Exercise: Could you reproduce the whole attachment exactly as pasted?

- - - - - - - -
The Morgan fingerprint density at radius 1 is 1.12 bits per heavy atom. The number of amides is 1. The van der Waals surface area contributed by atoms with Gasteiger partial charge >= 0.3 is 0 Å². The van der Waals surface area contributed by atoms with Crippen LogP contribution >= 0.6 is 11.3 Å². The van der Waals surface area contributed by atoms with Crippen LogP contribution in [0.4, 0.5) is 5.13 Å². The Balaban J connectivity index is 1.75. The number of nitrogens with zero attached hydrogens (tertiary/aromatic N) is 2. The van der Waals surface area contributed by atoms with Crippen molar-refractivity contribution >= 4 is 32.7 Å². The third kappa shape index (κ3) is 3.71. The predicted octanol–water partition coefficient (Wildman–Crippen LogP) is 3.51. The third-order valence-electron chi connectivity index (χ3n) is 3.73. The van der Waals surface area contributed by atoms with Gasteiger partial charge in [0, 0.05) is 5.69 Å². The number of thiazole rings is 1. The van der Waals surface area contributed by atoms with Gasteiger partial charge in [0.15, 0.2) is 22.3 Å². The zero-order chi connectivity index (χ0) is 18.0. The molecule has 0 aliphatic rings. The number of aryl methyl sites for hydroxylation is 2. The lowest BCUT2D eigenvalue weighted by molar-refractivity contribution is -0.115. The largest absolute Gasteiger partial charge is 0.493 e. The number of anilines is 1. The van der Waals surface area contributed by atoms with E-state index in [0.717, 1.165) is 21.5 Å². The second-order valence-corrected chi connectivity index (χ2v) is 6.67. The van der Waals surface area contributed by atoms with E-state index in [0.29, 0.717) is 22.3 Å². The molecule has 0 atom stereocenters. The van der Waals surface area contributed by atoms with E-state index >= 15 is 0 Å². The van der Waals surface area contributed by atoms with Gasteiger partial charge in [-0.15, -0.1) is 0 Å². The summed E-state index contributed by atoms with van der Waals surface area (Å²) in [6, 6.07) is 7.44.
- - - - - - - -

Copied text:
The Morgan fingerprint density at radius 1 is 1.12 bits per heavy atom. The number of amides is 1. The van der Waals surface area contributed by atoms with Gasteiger partial charge >= 0.3 is 0 Å². The van der Waals surface area contributed by atoms with Crippen LogP contribution >= 0.6 is 11.3 Å². The van der Waals surface area contributed by atoms with Crippen LogP contribution in [0.4, 0.5) is 5.13 Å². The Balaban J connectivity index is 1.75. The number of nitrogens with zero attached hydrogens (tertiary/aromatic N) is 2. The van der Waals surface area contributed by atoms with Crippen molar-refractivity contribution >= 4 is 32.7 Å². The third kappa shape index (κ3) is 3.71. The predicted octanol–water partition coefficient (Wildman–Crippen LogP) is 3.51. The third-order valence-electron chi connectivity index (χ3n) is 3.73. The van der Waals surface area contributed by atoms with Gasteiger partial charge in [0, 0.05) is 5.69 Å². The number of thiazole rings is 1. The van der Waals surface area contributed by atoms with Gasteiger partial charge in [0.15, 0.2) is 22.3 Å². The zero-order chi connectivity index (χ0) is 18.0. The molecule has 0 aliphatic rings. The number of aryl methyl sites for hydroxylation is 2. The lowest BCUT2D eigenvalue weighted by molar-refractivity contribution is -0.115. The largest absolute Gasteiger partial charge is 0.493 e. The number of anilines is 1. The van der Waals surface area contributed by atoms with E-state index in [0.717, 1.165) is 21.5 Å². The second-order valence-corrected chi connectivity index (χ2v) is 6.67. The van der Waals surface area contributed by atoms with E-state index in [0.29, 0.717) is 22.3 Å². The molecule has 0 atom stereocenters. The van der Waals surface area contributed by atoms with E-state index >= 15 is 0 Å². The van der Waals surface area contributed by atoms with Gasteiger partial charge in [-0.15, -0.1) is 0 Å². The summed E-state index contributed by atoms with van der Waals surface area (Å²) in [6, 6.07) is 7.44.